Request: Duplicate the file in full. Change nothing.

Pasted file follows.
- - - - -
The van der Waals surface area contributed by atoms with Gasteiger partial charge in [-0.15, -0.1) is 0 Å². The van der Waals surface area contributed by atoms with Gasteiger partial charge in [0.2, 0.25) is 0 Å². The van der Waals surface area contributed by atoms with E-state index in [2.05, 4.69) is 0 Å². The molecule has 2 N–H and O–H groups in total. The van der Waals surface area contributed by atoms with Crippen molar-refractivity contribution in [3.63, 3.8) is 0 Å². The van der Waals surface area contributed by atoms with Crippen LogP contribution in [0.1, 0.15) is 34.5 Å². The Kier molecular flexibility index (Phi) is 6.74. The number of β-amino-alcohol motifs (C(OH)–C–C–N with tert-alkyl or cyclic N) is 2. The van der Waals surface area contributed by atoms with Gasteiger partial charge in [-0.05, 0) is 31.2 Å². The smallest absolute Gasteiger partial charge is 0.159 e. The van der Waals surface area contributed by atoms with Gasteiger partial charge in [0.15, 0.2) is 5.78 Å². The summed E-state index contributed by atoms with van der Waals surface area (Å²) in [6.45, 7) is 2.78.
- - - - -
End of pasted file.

The van der Waals surface area contributed by atoms with Gasteiger partial charge in [-0.15, -0.1) is 0 Å². The van der Waals surface area contributed by atoms with Gasteiger partial charge in [0.2, 0.25) is 0 Å². The van der Waals surface area contributed by atoms with E-state index in [2.05, 4.69) is 0 Å². The molecule has 2 N–H and O–H groups in total. The van der Waals surface area contributed by atoms with Crippen molar-refractivity contribution in [3.63, 3.8) is 0 Å². The van der Waals surface area contributed by atoms with Crippen LogP contribution in [0.1, 0.15) is 34.5 Å². The Kier molecular flexibility index (Phi) is 6.74. The number of β-amino-alcohol motifs (C(OH)–C–C–N with tert-alkyl or cyclic N) is 2. The van der Waals surface area contributed by atoms with Gasteiger partial charge in [-0.05, 0) is 31.2 Å². The smallest absolute Gasteiger partial charge is 0.159 e. The van der Waals surface area contributed by atoms with Gasteiger partial charge in [0.15, 0.2) is 5.78 Å². The summed E-state index contributed by atoms with van der Waals surface area (Å²) in [6.45, 7) is 2.78.